Pete Buttigieg Doesn’t Know How Electric Vehicles Work and It Shows

Rich Koele /
Rich Koele /

To have an opinion on the issues that face this country, you should first have an idea of how these issues work in the first place. For Pete Buttigieg, his entire job is knowing how things move from place to place. He is the Transportation Secretary, after all. So when he makes suggestions, the American people should be able to take them at face value and believe he not only knows what he is talking about, but that he is doing his best to look out for Americans.

Pete knows this, and he took to an interview with MSNBC’s Jonathan Capehart armed to the teeth with information! “The people who stand to benefit most from owning an EV are often rural residents, who have the longest distances to drive, they often burn the most gas… They would gain the most from having that vehicle, but these are the very residents who have not always been connected to electric vehicles that are viewed as kind of a luxury item.” Even taking time to note the $12,500 tax credit for union-made vehicles he proclaimed, “families who once they own that vehicle will never have to worry about gas prices again.”

Oh, Pete. You haven’t the foggiest clue how rural America works do you? You don’t quite grasp the concept that electric vehicles can’t be even looked at by Cecil or Rufus down the road? You don’t grasp the concept of how poorly they work in severe cold, on dirt roads, or with a limited electrical grid. This is a foreign concept for him, and it’s honestly humiliating.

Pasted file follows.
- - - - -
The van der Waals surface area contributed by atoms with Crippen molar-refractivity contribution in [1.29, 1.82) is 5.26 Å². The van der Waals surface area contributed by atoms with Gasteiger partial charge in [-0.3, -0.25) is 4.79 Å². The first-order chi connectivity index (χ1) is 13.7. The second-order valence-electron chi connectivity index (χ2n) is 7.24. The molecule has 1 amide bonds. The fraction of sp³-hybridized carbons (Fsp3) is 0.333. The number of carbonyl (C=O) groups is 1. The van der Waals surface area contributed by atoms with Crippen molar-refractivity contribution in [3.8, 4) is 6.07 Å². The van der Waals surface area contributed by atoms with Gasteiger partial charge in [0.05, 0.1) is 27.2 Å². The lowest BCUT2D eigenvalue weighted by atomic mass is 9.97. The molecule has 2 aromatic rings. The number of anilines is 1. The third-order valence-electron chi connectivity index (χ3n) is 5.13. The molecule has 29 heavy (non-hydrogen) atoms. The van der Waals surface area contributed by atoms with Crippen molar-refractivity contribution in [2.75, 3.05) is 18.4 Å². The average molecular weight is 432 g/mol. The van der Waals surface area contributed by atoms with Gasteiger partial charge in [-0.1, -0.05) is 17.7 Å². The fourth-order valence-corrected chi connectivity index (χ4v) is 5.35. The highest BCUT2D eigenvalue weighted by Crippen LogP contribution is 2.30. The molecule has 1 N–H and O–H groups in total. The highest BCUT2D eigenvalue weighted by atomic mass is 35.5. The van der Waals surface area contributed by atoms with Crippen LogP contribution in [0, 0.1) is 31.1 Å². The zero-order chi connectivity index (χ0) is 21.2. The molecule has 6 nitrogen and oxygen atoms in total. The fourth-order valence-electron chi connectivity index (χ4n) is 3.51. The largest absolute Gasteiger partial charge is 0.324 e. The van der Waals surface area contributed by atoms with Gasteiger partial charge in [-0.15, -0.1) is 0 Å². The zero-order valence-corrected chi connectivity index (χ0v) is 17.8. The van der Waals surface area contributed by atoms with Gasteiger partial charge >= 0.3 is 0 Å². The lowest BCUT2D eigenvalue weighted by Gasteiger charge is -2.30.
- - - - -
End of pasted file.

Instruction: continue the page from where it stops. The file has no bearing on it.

Yes, Biden is the grand poohbah of not knowing what he is talking about,  and he shows that off regularly. “For the hundreds of thousands of folks who bought one of those electric cars, they’re going to save $800 to $1000 in fuel costs this year” was his proclamation after touring the latest Hummer factory for their electric vehicle; complete with a $112,000 price tag. This vehicle is far beyond the reach of most consumers in urban America, and in rural America, it’s even further away from feasible.

Let’s not even talk about the maintenance costs and the lack of shops that can work on them or even have the training to try and work on them. Let’s just focus on their infrastructure to support such vehicles. As Texas showed earlier in 2021 with their great blackout, when things go down in rural America, they go down in a big way. Farmers can’t refill an electric vehicle when the power goes out, but they can start a fossil fuel-powered truck or tractor. They can run that vehicle on combinations of other various fluids often found in barns, garages, basements, and even grandpa’s liquor cabinet. They can’t make electricity from these things to charge the batteries. This means animals suffer and die.

Those same farmers can also burn those fuels in the fireplace or in a fuel-burning stove to keep warm during those tough times. Electricity doesn’t burn unless you burn the whole car down; then there goes the tax incentive and they are incredibly volatile and prone to explosions with fire.

Any way you look at this argument, electric vehicles are arriving at a time of great innovation, and the American people are ready to accept this innovation. However, in rural America, things change a little slower. Time drags on a little more. Innovation is under more scrutiny. If it isn’t fixing a problem they are already experiencing (and know they are experiencing) then they don’t care about fixing it as it’s not really a problem for them.

Electric vehicles are simply an answer to a question nobody asked for in rural America. The sooner Buttigieg and the rest of the left learn this, the better off they will be.